Schools chief should have some autonomy
Gov. Linda Lingle wants the authority to pick the superintendent of schools, making that appointee a member of the administration's Cabinet, just like any other department head.
That notion, which would take a constitutional amendment to realize, has the seductive promise of bringing at least some measure of clarity to the management of a public school system riven by discord among the administration, the Board of Education and the Legislature.
And bringing the head of public schools into the inner sanctum of state administration — considering that education consumes the largest portion of the state budget — is a good idea. It would give public schools a seat at the table where spending priorities are hashed out.
But there's a nagging flaw that can't be overlooked.
A superintendent of schools who is appointed by and answerable to the governor would be far less independent. And when the governor's term ends, the superintendent likely would be swept out with the rest of the Cabinet, to be replaced by someone the next administration favors. That's no way to enable continuity for school reform. If the current Department of Education officials launch a program of systemic changes — as they hope to do with the aid of federally funded programs like Race to the Top — it all could be upended by the election cycle and short-term political priorities.
The governor's idea is just one element on a weighty agenda facing the state Legislature, which opened yesterday. She's proposing that a constitutional amendment be put on the ballot to change the superintendent's job to a Cabinet-level post appointed by the governor. Legislative leadership has pledged to give the proposal a hearing, which it deserves.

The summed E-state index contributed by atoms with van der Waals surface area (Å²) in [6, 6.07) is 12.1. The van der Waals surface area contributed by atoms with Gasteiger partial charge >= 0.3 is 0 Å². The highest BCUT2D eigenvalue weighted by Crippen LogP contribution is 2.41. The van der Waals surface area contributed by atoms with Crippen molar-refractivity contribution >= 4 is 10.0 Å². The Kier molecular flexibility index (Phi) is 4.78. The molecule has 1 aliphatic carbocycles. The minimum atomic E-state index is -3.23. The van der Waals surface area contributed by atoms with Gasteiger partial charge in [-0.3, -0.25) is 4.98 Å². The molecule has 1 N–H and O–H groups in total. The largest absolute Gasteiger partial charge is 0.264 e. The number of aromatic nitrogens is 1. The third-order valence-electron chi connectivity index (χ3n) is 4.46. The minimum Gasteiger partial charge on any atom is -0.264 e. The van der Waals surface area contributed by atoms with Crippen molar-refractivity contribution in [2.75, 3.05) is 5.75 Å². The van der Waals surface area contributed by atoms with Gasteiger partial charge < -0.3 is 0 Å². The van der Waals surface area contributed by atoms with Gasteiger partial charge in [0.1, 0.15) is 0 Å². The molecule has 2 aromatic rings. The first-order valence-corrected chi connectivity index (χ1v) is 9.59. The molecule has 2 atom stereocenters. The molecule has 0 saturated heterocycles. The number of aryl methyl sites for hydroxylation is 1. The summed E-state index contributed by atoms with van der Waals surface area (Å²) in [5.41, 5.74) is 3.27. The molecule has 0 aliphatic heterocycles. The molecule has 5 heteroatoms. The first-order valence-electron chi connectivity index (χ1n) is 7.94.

But legislators must ensure that any change enacted provides political insulation for the chief of public schools. As important as it is to draw the superintendent into the loop of state governance, it's also important that the head of Hawai'i's schools can confidently put the priorities of students ahead of political concerns and the governor's wishes.
Lingle has reason to be frustrated with the current educational system because the superintendent now is hired by and accountable to an elected school board, with members who are rarely on the same page regarding policy or fiscal discipline.
However, there should be a way to include the chief at the Cabinet table without subjecting such a key leader to political pressure. Hawai'i's school students, who have long waited for reform, deserve no less.